Your Mercie Health mental health professional will conduct an interview with you. During this interview, the following aspects may be explored:
- The presence and persistence of depressive symptoms, including low mood, anhedonia (loss of interest or pleasure), changes in appetite or weight, sleep disturbances, fatigue, feelings of guilt or worthlessness, difficulty concentrating, and thoughts of death or suicide.
- The duration of these symptoms, typically lasting for at least two weeks to meet the diagnostic criteria for MDD.
- The impact of these symptoms on the individual’s daily functioning, relationships, and overall quality of life.
A thorough medical history will be obtained to rule out any underlying medical conditions or medications that could be contributing to the symptoms. Some medical conditions, such as thyroid disorders or chronic illnesses, can mimic depressive symptoms.
The clinician may assess you for other psychiatric conditions or co-occurring disorders, as individuals with depression may also experience anxiety, substance abuse issues, or other mental health conditions.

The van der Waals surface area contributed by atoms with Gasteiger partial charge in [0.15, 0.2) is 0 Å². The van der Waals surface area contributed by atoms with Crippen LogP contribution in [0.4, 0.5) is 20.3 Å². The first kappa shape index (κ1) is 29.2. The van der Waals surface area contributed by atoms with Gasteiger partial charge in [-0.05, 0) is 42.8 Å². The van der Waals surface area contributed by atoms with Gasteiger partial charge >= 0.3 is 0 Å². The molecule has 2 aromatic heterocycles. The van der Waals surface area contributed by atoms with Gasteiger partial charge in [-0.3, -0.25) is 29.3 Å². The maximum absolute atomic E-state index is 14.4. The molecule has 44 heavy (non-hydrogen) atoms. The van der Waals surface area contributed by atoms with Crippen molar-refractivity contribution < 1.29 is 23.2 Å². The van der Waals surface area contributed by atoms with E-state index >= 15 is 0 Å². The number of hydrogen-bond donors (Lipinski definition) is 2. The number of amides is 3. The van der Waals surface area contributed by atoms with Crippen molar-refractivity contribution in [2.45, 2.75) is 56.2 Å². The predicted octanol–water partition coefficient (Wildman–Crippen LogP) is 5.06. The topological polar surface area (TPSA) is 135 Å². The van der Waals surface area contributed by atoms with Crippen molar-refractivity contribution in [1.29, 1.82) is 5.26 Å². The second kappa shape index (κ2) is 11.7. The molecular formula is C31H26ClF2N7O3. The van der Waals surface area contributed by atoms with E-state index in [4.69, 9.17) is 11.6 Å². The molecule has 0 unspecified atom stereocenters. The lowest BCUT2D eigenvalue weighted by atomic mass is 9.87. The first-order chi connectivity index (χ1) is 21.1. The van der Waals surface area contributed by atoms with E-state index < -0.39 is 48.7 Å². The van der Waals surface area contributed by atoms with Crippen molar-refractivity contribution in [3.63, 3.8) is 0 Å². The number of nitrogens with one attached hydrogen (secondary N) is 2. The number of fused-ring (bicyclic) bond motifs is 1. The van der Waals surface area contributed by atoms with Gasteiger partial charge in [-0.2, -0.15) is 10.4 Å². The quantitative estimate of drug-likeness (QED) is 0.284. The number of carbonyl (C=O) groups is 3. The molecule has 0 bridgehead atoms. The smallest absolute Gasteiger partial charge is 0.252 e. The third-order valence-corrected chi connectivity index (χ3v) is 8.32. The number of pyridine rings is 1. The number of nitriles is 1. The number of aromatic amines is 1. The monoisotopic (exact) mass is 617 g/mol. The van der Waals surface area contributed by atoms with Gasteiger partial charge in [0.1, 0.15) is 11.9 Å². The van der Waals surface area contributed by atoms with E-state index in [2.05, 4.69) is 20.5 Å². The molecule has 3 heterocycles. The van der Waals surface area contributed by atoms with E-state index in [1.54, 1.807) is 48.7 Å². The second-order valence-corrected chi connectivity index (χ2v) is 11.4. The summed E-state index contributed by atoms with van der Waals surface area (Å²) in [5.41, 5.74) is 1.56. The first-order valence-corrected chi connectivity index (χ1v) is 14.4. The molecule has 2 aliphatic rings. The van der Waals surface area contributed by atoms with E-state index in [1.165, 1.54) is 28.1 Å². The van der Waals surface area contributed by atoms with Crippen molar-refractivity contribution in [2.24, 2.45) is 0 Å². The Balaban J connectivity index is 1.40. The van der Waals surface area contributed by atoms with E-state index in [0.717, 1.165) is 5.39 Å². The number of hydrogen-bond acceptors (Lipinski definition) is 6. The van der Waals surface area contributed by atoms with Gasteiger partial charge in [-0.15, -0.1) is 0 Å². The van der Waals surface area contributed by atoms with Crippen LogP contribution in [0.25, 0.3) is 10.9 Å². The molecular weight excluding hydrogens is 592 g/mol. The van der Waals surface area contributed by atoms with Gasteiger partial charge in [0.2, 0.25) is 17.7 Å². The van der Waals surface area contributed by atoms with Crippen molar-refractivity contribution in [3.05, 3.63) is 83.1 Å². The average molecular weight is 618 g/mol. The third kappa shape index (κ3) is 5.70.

The clinician will differentiate between depression and other conditions that may have similar symptoms, such as bipolar disorder, dysthymia (persistent depressive disorder), or adjustment disorder.
Rule Out Other Causes
It’s essential to rule out medical conditions, substance use disorders, and situational factors that can contribute to mood disturbances.
In some cases, standardized assessment tools and questionnaires, like the Beck Depression Inventory is widely used to screen for depression and measure severity and behavioral manifestations.
Once the clinician has gathered all necessary information and determined that the individual meets the criteria for depression, a formal diagnosis is made. This diagnosis serves as the basis for developing an appropriate treatment plan, which may include psychotherapy, medication, lifestyle changes, or a combination of these approaches. It’s crucial for individuals who suspect they may have depression to seek help from a qualified mental health professional for a proper assessment and diagnosis. Early intervention and treatment can significantly improve outcomes for individuals with depression.
Mercie Health is a psychiatric and wellness clinic in Katy, Texas. We take a humane and personalized approach to treating mental health disorders. Stigma is associated with mental health disorders and can keep a person from seeking help. Don’t let stigma create self-doubt and shame. You will always be treated with respect and dignity at Mercie Health. Contact us to schedule a consultation to learn more about depression, receive the correct diagnosis and all your treatment options.
At a Glance
Dr. Sylvia Udokoro Nwakanma
- Doctor of Nursing Practice (DNP)
- Double Board Certified in Psychiatric Mental Health Nurse Practitioner (PMHNP-BC) and Family Nurse Practitioner (FNP-C)
- SAMSHA Certified Addictions Nurse Practitioner